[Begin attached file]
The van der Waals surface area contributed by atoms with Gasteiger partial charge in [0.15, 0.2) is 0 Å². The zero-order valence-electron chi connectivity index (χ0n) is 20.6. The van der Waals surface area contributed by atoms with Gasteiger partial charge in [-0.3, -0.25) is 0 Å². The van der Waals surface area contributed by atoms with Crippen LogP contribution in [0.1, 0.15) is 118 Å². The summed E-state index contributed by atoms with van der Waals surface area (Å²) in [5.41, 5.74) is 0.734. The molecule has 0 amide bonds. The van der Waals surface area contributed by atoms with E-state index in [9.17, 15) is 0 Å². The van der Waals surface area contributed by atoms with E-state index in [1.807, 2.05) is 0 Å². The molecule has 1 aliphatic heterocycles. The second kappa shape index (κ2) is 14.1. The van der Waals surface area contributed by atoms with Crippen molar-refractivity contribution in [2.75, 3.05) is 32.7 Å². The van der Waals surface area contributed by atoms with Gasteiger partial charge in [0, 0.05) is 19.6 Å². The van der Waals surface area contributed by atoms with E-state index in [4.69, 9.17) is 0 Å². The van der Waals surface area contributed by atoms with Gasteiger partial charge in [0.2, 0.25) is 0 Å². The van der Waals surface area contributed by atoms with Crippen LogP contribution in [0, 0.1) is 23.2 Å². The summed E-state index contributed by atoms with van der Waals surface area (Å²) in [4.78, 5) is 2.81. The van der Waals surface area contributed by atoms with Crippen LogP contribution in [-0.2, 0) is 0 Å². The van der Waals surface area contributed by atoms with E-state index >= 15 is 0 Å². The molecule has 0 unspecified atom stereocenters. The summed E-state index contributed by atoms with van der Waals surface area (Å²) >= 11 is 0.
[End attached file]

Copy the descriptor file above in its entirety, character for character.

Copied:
The van der Waals surface area contributed by atoms with Gasteiger partial charge in [0.15, 0.2) is 0 Å². The zero-order valence-electron chi connectivity index (χ0n) is 20.6. The van der Waals surface area contributed by atoms with Gasteiger partial charge in [-0.3, -0.25) is 0 Å². The van der Waals surface area contributed by atoms with Crippen LogP contribution in [0.1, 0.15) is 118 Å². The summed E-state index contributed by atoms with van der Waals surface area (Å²) in [5.41, 5.74) is 0.734. The molecule has 0 amide bonds. The van der Waals surface area contributed by atoms with E-state index in [9.17, 15) is 0 Å². The van der Waals surface area contributed by atoms with E-state index in [1.807, 2.05) is 0 Å². The molecule has 1 aliphatic heterocycles. The second kappa shape index (κ2) is 14.1. The van der Waals surface area contributed by atoms with Crippen molar-refractivity contribution in [2.75, 3.05) is 32.7 Å². The van der Waals surface area contributed by atoms with Gasteiger partial charge in [0, 0.05) is 19.6 Å². The van der Waals surface area contributed by atoms with E-state index in [4.69, 9.17) is 0 Å². The van der Waals surface area contributed by atoms with Gasteiger partial charge in [0.2, 0.25) is 0 Å². The van der Waals surface area contributed by atoms with Crippen LogP contribution in [0, 0.1) is 23.2 Å². The summed E-state index contributed by atoms with van der Waals surface area (Å²) in [4.78, 5) is 2.81. The van der Waals surface area contributed by atoms with Crippen LogP contribution in [-0.2, 0) is 0 Å². The van der Waals surface area contributed by atoms with E-state index >= 15 is 0 Å². The molecule has 0 unspecified atom stereocenters. The summed E-state index contributed by atoms with van der Waals surface area (Å²) >= 11 is 0.